We are making steady progress, with a 28% decrease in reported active cases since the peak of the third wave in mid-April. However, as COVID-19 activity remains elevated in many jurisdictions, strong public health measures must be sustained where COVID-19 is circulating and individual precautions are important everywhere to drive infection rates down to low and manageable levels, while getting our vaccination rates as high as possible. While the latest national-level data show continued declines in disease activity, daily case counts remain very high. During the latest 7-day period (May 12-18), an average of 5,508 cases were being reported daily, a decrease of 22% compared to the week prior. Until vaccine coverage is sufficiently high to impact disease transmission more broadly in the community, we must maintain a high degree of caution with public health and individual measures and not ease restrictions too soon or too quickly where infection rates are high.
Elevated infection rates continue to impact lagging COVID-19 severity indicators, particularly in areas with sustained high levels of disease activity. Although we are seeing some decline in these trends, persistently high numbers of severe and critical illnesses have placed a prolonged and heavy strain on the health system and healthcare workforce. Provincial and territorial data indicate that an average of 3,600 people with COVID-19 were being treated in Canadian hospitals each day during the most recent 7-day period (May 12-18) representing a 9% decrease over last week. This includes, on average 1,339 people who were being treated in intensive care units (ICU), which is 4% lower than the previous week. Although the mortality trend has leveled off, with a 7-day average of 44 deaths reported daily (May 12-18), continued high rates of infection and high numbers of hospitalisations and critical care admissions could negatively impact this trend.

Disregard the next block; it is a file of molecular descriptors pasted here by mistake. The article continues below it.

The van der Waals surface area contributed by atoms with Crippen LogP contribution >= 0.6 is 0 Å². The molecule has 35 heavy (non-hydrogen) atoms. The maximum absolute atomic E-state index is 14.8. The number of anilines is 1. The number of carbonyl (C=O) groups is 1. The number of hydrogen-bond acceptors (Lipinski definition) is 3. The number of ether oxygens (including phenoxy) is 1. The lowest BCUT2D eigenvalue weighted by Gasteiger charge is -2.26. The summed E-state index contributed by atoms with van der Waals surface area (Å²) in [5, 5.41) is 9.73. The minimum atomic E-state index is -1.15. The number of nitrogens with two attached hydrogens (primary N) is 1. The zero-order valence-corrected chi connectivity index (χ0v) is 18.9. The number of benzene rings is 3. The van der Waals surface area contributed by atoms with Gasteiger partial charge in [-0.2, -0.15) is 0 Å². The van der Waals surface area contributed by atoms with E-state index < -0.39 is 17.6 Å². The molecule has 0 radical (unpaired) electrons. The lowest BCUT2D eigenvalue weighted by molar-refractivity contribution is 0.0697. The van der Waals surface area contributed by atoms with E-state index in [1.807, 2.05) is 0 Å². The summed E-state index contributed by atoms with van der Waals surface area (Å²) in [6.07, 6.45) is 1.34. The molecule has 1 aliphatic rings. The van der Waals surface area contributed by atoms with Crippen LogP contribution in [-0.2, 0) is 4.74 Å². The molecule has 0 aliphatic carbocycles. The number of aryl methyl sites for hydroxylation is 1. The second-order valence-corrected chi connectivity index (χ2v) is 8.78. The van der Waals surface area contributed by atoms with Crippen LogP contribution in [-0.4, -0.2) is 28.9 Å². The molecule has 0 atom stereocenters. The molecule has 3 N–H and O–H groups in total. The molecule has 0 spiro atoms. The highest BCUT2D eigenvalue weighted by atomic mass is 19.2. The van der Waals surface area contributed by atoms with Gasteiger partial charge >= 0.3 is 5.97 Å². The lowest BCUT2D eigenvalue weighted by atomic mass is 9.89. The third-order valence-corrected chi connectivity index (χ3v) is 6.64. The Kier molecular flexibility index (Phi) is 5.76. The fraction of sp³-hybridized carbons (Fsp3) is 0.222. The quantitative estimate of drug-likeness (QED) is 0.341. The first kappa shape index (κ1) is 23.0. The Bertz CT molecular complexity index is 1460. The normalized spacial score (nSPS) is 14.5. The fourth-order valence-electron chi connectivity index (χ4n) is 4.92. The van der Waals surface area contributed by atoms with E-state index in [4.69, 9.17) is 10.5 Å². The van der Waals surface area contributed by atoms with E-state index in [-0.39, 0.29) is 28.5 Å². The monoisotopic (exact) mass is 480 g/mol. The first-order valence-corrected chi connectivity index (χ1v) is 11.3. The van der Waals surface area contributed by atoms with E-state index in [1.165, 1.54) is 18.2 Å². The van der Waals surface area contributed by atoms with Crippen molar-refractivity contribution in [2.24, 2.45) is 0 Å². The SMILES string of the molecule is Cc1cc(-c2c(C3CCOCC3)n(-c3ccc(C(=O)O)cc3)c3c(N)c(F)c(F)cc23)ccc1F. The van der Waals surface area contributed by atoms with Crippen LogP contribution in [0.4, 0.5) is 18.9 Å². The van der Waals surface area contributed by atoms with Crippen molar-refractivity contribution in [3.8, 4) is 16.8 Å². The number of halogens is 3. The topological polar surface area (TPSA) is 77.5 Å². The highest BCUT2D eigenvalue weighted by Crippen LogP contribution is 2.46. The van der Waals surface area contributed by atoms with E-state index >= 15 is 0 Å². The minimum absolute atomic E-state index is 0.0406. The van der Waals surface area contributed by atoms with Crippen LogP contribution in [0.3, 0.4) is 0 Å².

While COVID-19 continues to impact people of all ages in Canada, infection rates are highest among those under 60 years of age. Serious illness can occur at any age and evidence indicates that variants of concern can be associated with more severe illness and increased risk of death. Variants of concern (VOCs) now represent a majority of COVID-19 cases in Canada. Although four VOCs (B.1.1.7, B.1.351, P.1 and B.1.617) have been detected in most provinces and territories, the B.1.1.7 variant continues to account for the majority of VOCs sequenced to date in Canada. As the B.1.1.7 variant spreads more quickly and has been associated with increased severity, and as vaccines may be less effective against other variants, such as the P.1 and B.1.351 variants, it is even more important to remain vigilant with all available measures to suppress spread. While the impact of the B.1.617 variant, most recently designated as a VOC, is still being assessed to characterize its impact in the Canadian context, we know that vaccination, in combination with public health and individual measures are needed to reduce spread.